By Jess Baker
For the first time in a long time, Stanthorpe’s Main Street is full – and the Chamber of Commerce says we have Covid-19 to thank.
President of the Stanthorpe and Granite Belt Chamber of Commerce Graham Parker said international and state border closures have allowed local tourism to flourish, instilling confidence in businesses to invest in their own growth.
“In the 12-and-a-half years I’ve lived in Stanthorpe, I’ve never seen the street so full,” said Graham.
“It signifies to both me and to Chamber that our tourism industry and our businesses are doing really well.”
Reports from Stanthorpe’s Visitor Information Centre indicate increased visitation through the Covid-19 period has allowed Granite Belt businesses an opportunity to recover from the devastating effects of drought and bushfires.
The number of accommodation and experience bookings in the region continues to increase despite February usually being a slow time of the year, which has given existing businesses the means and confidence to expand and new businesses the ability to form and scale quickly.
“Right now, accommodation venues are 80 to 90 per cent booked… it’s unheard of,” said Graham.
“And they were completely full from September to December 2020, where previously they’d be 30 to 40 per cent full if we were lucky.”
Statistics show Stanthorpe virtually received the same number of visitors from rural and regional Queensland in the last seven months of 2020 (June to December) as it did in the whole of 2019.
Graham said the surge in tourism comes down to one simple fact: “we’re in a goldilocks zone”.
“The abandonment of international travel has forced people to look local and spend their money on domestic products,” he said.
“But the key to our growth has been the fact we’re within Brisbane’s 250 kilometre radius.
“Our challenge now is to build on the massive interest we’ve gained over the Covid period.”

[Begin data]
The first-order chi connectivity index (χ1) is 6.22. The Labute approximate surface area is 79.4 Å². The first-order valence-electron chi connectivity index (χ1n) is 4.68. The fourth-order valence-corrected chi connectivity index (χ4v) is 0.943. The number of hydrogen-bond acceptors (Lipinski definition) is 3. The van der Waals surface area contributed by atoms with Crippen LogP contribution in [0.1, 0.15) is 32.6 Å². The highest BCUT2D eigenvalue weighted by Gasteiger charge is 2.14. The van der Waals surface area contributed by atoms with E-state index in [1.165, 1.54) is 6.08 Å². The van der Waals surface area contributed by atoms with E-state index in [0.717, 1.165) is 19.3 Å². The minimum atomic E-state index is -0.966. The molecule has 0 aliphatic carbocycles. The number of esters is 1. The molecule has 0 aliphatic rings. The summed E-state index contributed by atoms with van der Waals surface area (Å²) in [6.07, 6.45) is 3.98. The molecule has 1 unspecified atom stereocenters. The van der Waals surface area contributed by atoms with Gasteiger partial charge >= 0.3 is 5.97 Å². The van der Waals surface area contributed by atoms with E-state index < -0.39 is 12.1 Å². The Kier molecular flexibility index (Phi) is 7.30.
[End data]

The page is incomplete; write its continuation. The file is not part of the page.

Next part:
Graham said he expects demand and tourism will taper off as restrictions ease and international travel begins to rebound, so it is important the Granite Belt makes a lasting impression on its new visitors.
“Our businesses – especially the ones on Main Street – are doing a great job,” he said.
“If they just continue doing what they’re doing I think that alone will bring people back.”
The speed and scale at which tourism in the Granite Belt has grown is extraordinary, and many businesses have had to morph and change to meet new demand.
“It’s been a difficult time for some due to the increased tourism,” said Graham.
“Some of the wineries I know have run out of wine.
“But everyone’s doing a great job and we get very little negative feedback despite being overworked right now.”
Some established businesses are under new ownership, while others have begun renovations. A number of new tourist-based businesses have opened up as well, such as Granite Belt Grazing Gals, Sabo on Severn and Kurrajong Cottages.
“For every one dollar that comes into town, my guess is that it circles around town four or five times,” said Graham.
“When you bring a new skillset to the region, it’s well patronised.”
Graham said all businesses in the region deserve a “huge congratulations” for their hard work and perseverance during these unprecedented times.